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Attaining Equilibrium

Is there a body of fans in world football more prone to wild oscillations in mood and expectation than those of Liverpool Football Club? Why is it that a temperate attitude is so difficult for us to achieve when we discuss our team?

Until Brendan mastered the thumbs-up, Liverpool would never contend...
Until Brendan mastered the thumbs-up, Liverpool would never contend...
Alex Livesey

On Friday last there were bullish predictions, from some immoderate Liverpool fans, of taking that ugly Premier League trophy to Anfield for the first time. By Saturday evening many of those same fans were on the verge of self-immolation; tormented, crushed by self-loathing and in a frenzy of despair about the club's chances of finishing anywhere near the top four. The presence of so many intemperate souls amongst the supporter base means that we have become perceived by others as a cliché; the delusional fans who lurch from the unshakable belief that this is going to be our year to the desolate certainty that we are miles away from a title challenge.

Setting a new record for the gloomy descent from ebullient hope to self-flagellating despair, many Reds fans morphed from feisty positivity-monkeys to emo doom-mongers within the space of ninety Emirates Stadium minutes. It was a fascinating study in the essentially unhinged reality of the football fan. However, it is surely a poor enough life-choice to place one's emotional stability and mental health in the hands of a bunch of footballers, without further exacerbating the problem by allowing one's tenuous equilibrium to be utterly compromised by a solitary defeat to the league leaders on their own pitch.

As Saturday night wore on, your scribbler withdrew from the cycle of despondent analysis that clogs up Twitter in the wake of a defeat. Some folk, intelligent enough to know better and some, whose opinions are held in inexplicably high esteem, elbowed each other out of the way as they jostled for position, desperate to win the race to vilify players and manager. For such blinkered benighted souls, the vindcation of one crowing I told you so seems to be a life-affirming elixir.

Message boards and comment threads hummed with righteous indignation and blogs were composed with poisoned fingertips, as these doyens of the virtual world of football enlightened us all as to what exactly had gone horribly wrong and who was to blame. And we all love a bit of blame, don't we? A cursory glance around the offerings of this rabid commentariat was revealing. Lucas Leiva is a pointless presence, Steven Gerrard is only fit for the knacker's yard, Aly Cissokho is not a Liverpool player and Jon Flanagan, well, let's not even recount the utter garbage spouted about the young lad before he even kicked a ball, let alone the one-eyed criticism of his actual performance.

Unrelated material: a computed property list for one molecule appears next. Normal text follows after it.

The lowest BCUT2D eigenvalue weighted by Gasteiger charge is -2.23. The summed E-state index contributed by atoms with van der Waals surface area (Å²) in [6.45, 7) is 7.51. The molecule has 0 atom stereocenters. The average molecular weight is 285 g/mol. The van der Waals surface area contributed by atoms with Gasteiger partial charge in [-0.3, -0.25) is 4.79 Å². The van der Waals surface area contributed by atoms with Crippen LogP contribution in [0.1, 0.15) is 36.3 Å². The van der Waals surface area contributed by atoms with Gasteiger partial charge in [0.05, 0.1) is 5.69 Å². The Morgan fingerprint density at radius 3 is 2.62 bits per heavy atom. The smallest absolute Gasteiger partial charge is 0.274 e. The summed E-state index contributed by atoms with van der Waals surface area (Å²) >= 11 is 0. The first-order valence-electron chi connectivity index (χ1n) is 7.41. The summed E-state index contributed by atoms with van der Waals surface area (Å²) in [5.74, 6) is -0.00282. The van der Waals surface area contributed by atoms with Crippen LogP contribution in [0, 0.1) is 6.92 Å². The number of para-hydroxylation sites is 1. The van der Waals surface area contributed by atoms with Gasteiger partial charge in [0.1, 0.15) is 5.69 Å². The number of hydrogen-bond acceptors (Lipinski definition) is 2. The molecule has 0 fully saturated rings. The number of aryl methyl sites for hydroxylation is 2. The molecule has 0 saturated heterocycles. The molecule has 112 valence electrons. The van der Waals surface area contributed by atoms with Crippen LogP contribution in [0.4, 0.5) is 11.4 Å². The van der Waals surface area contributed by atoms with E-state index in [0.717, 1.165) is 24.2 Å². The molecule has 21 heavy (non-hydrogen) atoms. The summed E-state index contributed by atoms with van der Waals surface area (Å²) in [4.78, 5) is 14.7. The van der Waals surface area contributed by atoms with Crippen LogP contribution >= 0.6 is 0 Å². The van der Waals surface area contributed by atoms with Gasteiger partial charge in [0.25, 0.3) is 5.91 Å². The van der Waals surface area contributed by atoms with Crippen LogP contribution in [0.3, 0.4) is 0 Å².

Of course many of these wretched miserabilists are, at least, consistent. Their mournful mumblings and spiteful summations are ever-present and can be ignored because of their predictability. Such sepulchral naysayers are not the problem, merely an annoyance, which can be evaded.  The real issue lies with those who seem frighteningly incapable of forming their own opinions, whether extreme or balanced. I speak of those who are often the loudest of all, those who vacillate disconcertingly between fervent certitude of success and tenebrific predictions of bland mediocrity.

What a shockingly dramatic existence such people must lead. It must be exhausting for such types to deal even with mundanity. Imagine how they cope with the minor ups and downs of an average day. A throwaway motivational compliment from the boss? I really believe I can kick-on from here and become the President of the World! No cereal in the cupboard? Civilisation as we know it is destined to crumble! A faulty boiler? Save yourselves, we're all gonna die!

If we are to derive any pleasure from our support of Liverpool Football Club in its current incarnation, we must allow that disappointments will befall all teams, but especially those who are endeavouring to build a sustainable challenge to the established hierarchy. For every imperious victory over West Bromwich Albion, there will be a chastening defeat by a team like Arsenal, that plays the kind of football we aspire to. This is natural and it is part of any learning process.

The example of our opinion-dividing Brazilian midfielder is instructive here. Lucas Leiva has looked like a composed general one week and a hopelessly out-manoeuvred pretender the next. This, of course, may not be solely down to Lucas Leiva. The level of the opposition, the manager's instructions, the team shape, the comparative industry and positional intelligence of his central-midfield partners -- all of these can determine how much impact he may have on a given afternoon.

This is not intended as an attempt to explain the fact that Leiva is yet to return to his best, but rather to highlight the fact that he is neither the best player ever or unfit for the jersey, as one insightful keyboard warrior put it. The point, dear reader, is that level-headedness is vital if we are to navigate this season and evaluate what we see before us with anything resembling sang froid.

Please do not misread the tone of this piece as preachy. During a match and in its immediate aftermath, I will rail and bellow with the worst of them. Many shattered remote controls can attest to that. I set myself up as no bastion of rationality. Yet before I commit my thoughts to words, I try to understand the various forces that led to the disappointment or elation I am feeling. This is not an attempt to appear morally superior but a purely self-interested exercise in preserving my sanity. This may be an emotionally fraught season, folks. Hold on to your hats and look out for one another. The crazies are out there.

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